SCME is an NSF-funded ATE Center of Excellence that identifies microsystems technician competencies, creates and disseminates educational materials and models, and provides professional development activities to create and maintain a skilled microsystems workforce that is ready for both research-and-development and industrial manufacturing environments. By supporting the growth and enrichment of technician education programs, the SCME will improve the competitive position of established and emerging economic clusters. As a consequence, it will improve the United States’ capability to support the micro/nano industry and related sector. Fig. 1 presents a graphic depiction of how SCME provides value to its stakeholders.
What Are MEMS?
MEMS (micro-electro-mechanical systems) are also referred to as microsystems, which include MOEMS (micro-optical), microfluidics, bioMEMs, and semiconductors.
MEMS include very small devices or groups of devices that integrate both mechanical and electrical components. The sizes of these systems range from a few microns to millimeters.
MEMS are usually constructed on a single chip that contains one or more micro-components and the inputs/outputs for electrical signals, fluidic micro channels, optical fibers, and openings to the environment. The components may include different types of sensors, transducers, actuators, electronics, chemically and biologically functionalized parts, and structures (e.g., cantilevers, valves, channels chambers, gears, sliding mirrors, and thin film diaphragms). Each component type is designed to interface with an input such as light, gas molecules, specific types of radiation, pressure, temperature, or biomolecules.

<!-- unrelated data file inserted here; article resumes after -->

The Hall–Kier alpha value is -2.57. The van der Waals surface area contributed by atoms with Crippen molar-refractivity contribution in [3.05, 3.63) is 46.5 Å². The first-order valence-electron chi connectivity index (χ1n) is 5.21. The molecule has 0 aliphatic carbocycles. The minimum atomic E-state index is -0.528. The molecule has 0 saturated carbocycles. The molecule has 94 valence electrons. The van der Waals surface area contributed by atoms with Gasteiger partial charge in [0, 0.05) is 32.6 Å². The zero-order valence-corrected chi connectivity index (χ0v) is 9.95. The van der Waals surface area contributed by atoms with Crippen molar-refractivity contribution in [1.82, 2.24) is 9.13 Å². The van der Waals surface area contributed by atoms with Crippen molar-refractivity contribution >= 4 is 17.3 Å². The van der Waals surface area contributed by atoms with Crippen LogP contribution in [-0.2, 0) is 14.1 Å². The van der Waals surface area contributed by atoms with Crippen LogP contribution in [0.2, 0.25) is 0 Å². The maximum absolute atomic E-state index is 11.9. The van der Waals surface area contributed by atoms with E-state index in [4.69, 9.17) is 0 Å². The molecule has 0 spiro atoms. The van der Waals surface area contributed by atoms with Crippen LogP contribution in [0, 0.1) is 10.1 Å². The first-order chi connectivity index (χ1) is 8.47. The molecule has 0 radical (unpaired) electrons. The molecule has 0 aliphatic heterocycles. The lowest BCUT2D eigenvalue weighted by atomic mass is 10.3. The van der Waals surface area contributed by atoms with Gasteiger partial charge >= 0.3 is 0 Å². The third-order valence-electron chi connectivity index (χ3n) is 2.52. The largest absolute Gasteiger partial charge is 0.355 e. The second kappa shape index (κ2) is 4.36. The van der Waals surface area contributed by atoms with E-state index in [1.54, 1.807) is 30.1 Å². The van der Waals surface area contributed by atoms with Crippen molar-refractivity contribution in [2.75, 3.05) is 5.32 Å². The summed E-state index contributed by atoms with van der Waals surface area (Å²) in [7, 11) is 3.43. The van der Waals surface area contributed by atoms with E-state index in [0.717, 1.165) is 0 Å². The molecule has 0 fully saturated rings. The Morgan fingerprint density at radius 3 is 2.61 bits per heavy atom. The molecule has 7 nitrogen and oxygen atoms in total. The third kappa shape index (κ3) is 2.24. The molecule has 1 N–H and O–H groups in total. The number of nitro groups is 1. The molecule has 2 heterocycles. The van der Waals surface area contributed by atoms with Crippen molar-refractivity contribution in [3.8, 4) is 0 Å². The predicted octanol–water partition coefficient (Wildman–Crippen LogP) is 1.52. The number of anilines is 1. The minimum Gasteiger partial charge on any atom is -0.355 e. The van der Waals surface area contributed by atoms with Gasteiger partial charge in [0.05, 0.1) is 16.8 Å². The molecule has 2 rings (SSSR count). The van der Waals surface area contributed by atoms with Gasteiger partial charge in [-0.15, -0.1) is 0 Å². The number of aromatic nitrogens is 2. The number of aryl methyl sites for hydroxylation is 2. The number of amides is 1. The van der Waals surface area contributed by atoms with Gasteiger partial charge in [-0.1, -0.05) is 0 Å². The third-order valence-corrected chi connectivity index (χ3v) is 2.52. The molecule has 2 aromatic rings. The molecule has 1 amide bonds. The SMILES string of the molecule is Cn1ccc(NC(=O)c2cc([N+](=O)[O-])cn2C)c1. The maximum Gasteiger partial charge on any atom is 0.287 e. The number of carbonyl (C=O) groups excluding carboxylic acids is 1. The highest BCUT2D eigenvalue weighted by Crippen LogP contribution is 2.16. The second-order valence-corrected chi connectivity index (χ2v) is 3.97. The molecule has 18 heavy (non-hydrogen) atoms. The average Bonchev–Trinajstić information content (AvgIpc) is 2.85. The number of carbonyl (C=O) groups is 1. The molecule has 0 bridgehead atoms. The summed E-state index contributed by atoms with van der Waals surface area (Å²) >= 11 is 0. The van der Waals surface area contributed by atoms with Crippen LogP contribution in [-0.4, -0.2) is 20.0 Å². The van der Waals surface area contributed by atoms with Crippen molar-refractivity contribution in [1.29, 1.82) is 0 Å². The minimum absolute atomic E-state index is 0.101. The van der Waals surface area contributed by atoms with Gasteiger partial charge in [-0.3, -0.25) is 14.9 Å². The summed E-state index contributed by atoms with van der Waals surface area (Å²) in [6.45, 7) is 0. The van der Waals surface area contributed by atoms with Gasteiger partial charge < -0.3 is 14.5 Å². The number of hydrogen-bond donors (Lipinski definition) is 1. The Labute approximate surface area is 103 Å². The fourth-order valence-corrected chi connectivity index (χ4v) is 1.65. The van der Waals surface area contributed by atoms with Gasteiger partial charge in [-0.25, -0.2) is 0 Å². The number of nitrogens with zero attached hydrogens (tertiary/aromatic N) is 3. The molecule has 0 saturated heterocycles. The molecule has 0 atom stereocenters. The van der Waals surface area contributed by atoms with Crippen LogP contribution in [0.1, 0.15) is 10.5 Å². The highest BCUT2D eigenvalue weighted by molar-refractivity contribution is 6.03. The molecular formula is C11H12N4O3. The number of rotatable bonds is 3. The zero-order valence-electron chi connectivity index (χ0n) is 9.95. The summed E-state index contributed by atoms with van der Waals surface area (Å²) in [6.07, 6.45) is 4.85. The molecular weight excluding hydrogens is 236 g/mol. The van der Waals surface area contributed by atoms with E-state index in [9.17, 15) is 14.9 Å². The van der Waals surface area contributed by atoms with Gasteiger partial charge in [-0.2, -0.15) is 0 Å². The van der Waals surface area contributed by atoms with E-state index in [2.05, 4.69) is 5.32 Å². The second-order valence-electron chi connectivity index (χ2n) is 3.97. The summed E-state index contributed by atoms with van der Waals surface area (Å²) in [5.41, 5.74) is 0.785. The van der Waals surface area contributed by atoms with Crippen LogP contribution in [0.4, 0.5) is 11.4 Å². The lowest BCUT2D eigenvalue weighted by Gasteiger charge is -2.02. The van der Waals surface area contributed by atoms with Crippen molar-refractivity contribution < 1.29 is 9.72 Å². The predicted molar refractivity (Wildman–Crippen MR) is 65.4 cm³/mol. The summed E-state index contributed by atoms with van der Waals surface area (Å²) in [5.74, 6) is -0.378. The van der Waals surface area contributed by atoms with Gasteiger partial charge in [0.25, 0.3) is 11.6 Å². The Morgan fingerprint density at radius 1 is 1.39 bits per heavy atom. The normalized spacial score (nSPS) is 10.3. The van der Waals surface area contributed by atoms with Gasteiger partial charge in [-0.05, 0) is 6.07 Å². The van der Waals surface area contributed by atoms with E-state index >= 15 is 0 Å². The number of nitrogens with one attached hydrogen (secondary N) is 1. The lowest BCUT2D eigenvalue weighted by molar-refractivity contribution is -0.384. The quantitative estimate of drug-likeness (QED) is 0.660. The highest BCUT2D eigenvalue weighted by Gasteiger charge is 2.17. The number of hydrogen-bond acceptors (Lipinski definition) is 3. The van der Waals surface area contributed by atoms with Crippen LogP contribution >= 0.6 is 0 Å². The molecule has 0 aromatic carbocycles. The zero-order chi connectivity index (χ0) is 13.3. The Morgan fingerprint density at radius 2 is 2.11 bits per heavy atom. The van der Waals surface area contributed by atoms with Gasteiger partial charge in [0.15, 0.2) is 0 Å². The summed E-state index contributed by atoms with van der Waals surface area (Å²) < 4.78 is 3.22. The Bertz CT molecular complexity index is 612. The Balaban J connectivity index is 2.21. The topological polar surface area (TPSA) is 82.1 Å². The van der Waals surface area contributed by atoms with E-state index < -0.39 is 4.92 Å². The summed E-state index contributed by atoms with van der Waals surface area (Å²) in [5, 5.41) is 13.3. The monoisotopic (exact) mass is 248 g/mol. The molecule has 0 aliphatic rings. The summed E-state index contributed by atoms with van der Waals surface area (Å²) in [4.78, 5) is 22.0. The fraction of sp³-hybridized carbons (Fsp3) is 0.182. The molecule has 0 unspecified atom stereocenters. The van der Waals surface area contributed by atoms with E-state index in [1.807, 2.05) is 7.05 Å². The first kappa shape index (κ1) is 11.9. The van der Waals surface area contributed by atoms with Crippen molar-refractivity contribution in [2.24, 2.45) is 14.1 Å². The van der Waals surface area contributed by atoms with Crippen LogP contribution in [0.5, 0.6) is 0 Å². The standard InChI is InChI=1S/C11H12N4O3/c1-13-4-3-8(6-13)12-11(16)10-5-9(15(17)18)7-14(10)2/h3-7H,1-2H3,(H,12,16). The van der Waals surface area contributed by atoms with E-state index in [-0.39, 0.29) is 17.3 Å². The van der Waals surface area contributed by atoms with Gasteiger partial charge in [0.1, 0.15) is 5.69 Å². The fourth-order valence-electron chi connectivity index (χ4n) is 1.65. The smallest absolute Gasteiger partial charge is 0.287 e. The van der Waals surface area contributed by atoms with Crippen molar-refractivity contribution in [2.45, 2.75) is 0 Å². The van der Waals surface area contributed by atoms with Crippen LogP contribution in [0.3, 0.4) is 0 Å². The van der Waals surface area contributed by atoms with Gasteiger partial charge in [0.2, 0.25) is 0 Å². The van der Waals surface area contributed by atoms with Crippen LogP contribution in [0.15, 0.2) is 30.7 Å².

MEMS devices can, in effect, sense, think, act, and communicate, and, more recently, harvest energy. Through the miniaturization of macro- sized devices, improved fabrication quality controls, and the ability to fabricate large numbers of devices, the costs of manufacturing per part continues to decline, resulting the double-digit market growth rates seen in bio-medical and consumer product applications.
MEMS are wide ranging in their applications and construction. On a single chip there can be one microdevice or element or many devices containing dozens of components or elements. The interaction of these components makes up a microelectro- mechanical system. MEMS elements work independently as a solitary device or together in large arrays or combinations to perform complicated tasks.